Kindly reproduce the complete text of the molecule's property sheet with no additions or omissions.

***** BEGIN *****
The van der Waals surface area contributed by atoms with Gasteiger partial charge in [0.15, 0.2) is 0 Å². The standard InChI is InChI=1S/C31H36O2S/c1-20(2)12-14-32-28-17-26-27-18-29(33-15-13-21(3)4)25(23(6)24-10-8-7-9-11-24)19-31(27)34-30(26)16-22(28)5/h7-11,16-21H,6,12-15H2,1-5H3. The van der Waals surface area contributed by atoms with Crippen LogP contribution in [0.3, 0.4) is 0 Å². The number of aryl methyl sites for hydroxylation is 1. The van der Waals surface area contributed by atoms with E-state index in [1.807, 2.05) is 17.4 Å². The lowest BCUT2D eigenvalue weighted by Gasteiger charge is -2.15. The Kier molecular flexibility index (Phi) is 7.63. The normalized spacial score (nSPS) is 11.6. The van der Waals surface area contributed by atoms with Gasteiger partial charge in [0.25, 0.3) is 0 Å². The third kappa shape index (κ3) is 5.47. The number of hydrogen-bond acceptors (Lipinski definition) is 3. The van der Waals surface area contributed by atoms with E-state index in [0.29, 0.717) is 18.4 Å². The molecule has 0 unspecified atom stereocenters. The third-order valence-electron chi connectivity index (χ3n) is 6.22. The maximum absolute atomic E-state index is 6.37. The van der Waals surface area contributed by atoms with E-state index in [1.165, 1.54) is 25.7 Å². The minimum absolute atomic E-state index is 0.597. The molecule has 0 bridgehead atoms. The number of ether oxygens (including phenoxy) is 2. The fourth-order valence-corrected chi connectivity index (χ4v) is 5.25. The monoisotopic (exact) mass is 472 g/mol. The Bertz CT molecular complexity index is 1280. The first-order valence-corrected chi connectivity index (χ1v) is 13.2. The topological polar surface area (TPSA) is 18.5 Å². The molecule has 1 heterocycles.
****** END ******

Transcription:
The van der Waals surface area contributed by atoms with Gasteiger partial charge in [0.15, 0.2) is 0 Å². The standard InChI is InChI=1S/C31H36O2S/c1-20(2)12-14-32-28-17-26-27-18-29(33-15-13-21(3)4)25(23(6)24-10-8-7-9-11-24)19-31(27)34-30(26)16-22(28)5/h7-11,16-21H,6,12-15H2,1-5H3. The van der Waals surface area contributed by atoms with Crippen LogP contribution in [0.3, 0.4) is 0 Å². The number of aryl methyl sites for hydroxylation is 1. The van der Waals surface area contributed by atoms with E-state index in [1.807, 2.05) is 17.4 Å². The lowest BCUT2D eigenvalue weighted by Gasteiger charge is -2.15. The Kier molecular flexibility index (Phi) is 7.63. The normalized spacial score (nSPS) is 11.6. The van der Waals surface area contributed by atoms with Gasteiger partial charge in [0.25, 0.3) is 0 Å². The third kappa shape index (κ3) is 5.47. The number of hydrogen-bond acceptors (Lipinski definition) is 3. The van der Waals surface area contributed by atoms with E-state index in [0.29, 0.717) is 18.4 Å². The molecule has 0 unspecified atom stereocenters. The third-order valence-electron chi connectivity index (χ3n) is 6.22. The maximum absolute atomic E-state index is 6.37. The van der Waals surface area contributed by atoms with E-state index in [1.165, 1.54) is 25.7 Å². The minimum absolute atomic E-state index is 0.597. The molecule has 0 bridgehead atoms. The number of ether oxygens (including phenoxy) is 2. The fourth-order valence-corrected chi connectivity index (χ4v) is 5.25. The monoisotopic (exact) mass is 472 g/mol. The Bertz CT molecular complexity index is 1280. The first-order valence-corrected chi connectivity index (χ1v) is 13.2. The topological polar surface area (TPSA) is 18.5 Å². The molecule has 1 heterocycles.